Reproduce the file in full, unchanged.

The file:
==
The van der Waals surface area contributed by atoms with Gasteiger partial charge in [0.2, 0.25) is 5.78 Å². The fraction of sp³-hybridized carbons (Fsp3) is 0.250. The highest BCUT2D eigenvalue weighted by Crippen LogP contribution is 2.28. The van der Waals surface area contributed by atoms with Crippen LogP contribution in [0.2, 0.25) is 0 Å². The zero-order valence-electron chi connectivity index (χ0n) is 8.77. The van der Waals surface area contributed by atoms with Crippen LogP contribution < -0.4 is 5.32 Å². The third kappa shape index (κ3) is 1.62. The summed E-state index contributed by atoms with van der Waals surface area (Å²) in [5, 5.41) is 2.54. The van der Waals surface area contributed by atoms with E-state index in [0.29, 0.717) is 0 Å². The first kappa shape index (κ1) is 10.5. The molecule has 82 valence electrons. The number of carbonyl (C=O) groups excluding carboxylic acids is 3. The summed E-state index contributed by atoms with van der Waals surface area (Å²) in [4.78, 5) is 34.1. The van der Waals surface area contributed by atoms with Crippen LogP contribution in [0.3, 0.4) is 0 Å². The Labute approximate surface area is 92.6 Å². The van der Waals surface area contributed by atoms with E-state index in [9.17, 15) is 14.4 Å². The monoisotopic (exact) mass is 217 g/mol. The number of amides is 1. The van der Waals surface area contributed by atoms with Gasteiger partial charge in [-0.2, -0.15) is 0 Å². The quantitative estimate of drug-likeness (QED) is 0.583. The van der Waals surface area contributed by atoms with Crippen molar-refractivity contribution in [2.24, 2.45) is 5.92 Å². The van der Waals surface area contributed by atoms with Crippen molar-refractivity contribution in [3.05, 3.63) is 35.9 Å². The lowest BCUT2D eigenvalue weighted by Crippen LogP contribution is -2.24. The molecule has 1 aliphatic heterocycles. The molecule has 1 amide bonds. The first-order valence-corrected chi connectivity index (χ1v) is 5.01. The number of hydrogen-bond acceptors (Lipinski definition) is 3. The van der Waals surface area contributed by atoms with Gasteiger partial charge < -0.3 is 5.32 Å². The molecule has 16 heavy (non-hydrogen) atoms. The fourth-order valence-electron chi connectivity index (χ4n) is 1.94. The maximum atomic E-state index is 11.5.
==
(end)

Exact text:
The van der Waals surface area contributed by atoms with Gasteiger partial charge in [0.2, 0.25) is 5.78 Å². The fraction of sp³-hybridized carbons (Fsp3) is 0.250. The highest BCUT2D eigenvalue weighted by Crippen LogP contribution is 2.28. The van der Waals surface area contributed by atoms with Crippen LogP contribution in [0.2, 0.25) is 0 Å². The zero-order valence-electron chi connectivity index (χ0n) is 8.77. The van der Waals surface area contributed by atoms with Crippen LogP contribution < -0.4 is 5.32 Å². The third kappa shape index (κ3) is 1.62. The summed E-state index contributed by atoms with van der Waals surface area (Å²) in [5, 5.41) is 2.54. The van der Waals surface area contributed by atoms with E-state index in [0.29, 0.717) is 0 Å². The first kappa shape index (κ1) is 10.5. The molecule has 82 valence electrons. The number of carbonyl (C=O) groups excluding carboxylic acids is 3. The summed E-state index contributed by atoms with van der Waals surface area (Å²) in [4.78, 5) is 34.1. The van der Waals surface area contributed by atoms with Crippen LogP contribution in [0.3, 0.4) is 0 Å². The Labute approximate surface area is 92.6 Å². The van der Waals surface area contributed by atoms with E-state index in [9.17, 15) is 14.4 Å². The monoisotopic (exact) mass is 217 g/mol. The number of amides is 1. The van der Waals surface area contributed by atoms with Gasteiger partial charge in [-0.2, -0.15) is 0 Å². The quantitative estimate of drug-likeness (QED) is 0.583. The van der Waals surface area contributed by atoms with Crippen molar-refractivity contribution in [2.24, 2.45) is 5.92 Å². The van der Waals surface area contributed by atoms with Crippen molar-refractivity contribution in [3.05, 3.63) is 35.9 Å². The lowest BCUT2D eigenvalue weighted by Crippen LogP contribution is -2.24. The molecule has 1 aliphatic heterocycles. The molecule has 1 amide bonds. The first-order valence-corrected chi connectivity index (χ1v) is 5.01. The number of hydrogen-bond acceptors (Lipinski definition) is 3. The van der Waals surface area contributed by atoms with Gasteiger partial charge < -0.3 is 5.32 Å². The molecule has 16 heavy (non-hydrogen) atoms. The fourth-order valence-electron chi connectivity index (χ4n) is 1.94. The maximum atomic E-state index is 11.5.